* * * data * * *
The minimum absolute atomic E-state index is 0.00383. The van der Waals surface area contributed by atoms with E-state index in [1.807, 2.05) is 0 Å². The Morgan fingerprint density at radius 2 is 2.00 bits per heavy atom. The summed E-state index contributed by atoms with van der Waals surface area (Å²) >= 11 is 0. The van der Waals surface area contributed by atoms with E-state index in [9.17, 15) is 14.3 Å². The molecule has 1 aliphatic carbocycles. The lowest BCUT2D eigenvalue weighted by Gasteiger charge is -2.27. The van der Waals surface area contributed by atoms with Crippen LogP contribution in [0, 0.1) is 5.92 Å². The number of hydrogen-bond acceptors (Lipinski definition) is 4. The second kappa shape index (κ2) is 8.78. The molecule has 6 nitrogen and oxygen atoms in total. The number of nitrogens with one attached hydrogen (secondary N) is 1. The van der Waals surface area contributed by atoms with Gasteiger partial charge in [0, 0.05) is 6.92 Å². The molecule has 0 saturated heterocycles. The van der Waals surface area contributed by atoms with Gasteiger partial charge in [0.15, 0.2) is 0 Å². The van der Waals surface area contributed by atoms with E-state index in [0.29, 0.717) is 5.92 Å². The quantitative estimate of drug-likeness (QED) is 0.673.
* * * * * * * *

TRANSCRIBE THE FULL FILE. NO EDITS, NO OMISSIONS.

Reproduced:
The minimum absolute atomic E-state index is 0.00383. The van der Waals surface area contributed by atoms with E-state index in [1.807, 2.05) is 0 Å². The Morgan fingerprint density at radius 2 is 2.00 bits per heavy atom. The summed E-state index contributed by atoms with van der Waals surface area (Å²) >= 11 is 0. The van der Waals surface area contributed by atoms with E-state index in [9.17, 15) is 14.3 Å². The molecule has 1 aliphatic carbocycles. The lowest BCUT2D eigenvalue weighted by Gasteiger charge is -2.27. The van der Waals surface area contributed by atoms with Crippen LogP contribution in [0, 0.1) is 5.92 Å². The number of hydrogen-bond acceptors (Lipinski definition) is 4. The second kappa shape index (κ2) is 8.78. The molecule has 6 nitrogen and oxygen atoms in total. The number of nitrogens with one attached hydrogen (secondary N) is 1. The van der Waals surface area contributed by atoms with Gasteiger partial charge in [0, 0.05) is 6.92 Å². The molecule has 0 saturated heterocycles. The van der Waals surface area contributed by atoms with Gasteiger partial charge in [0.15, 0.2) is 0 Å². The van der Waals surface area contributed by atoms with E-state index in [0.29, 0.717) is 5.92 Å². The quantitative estimate of drug-likeness (QED) is 0.673.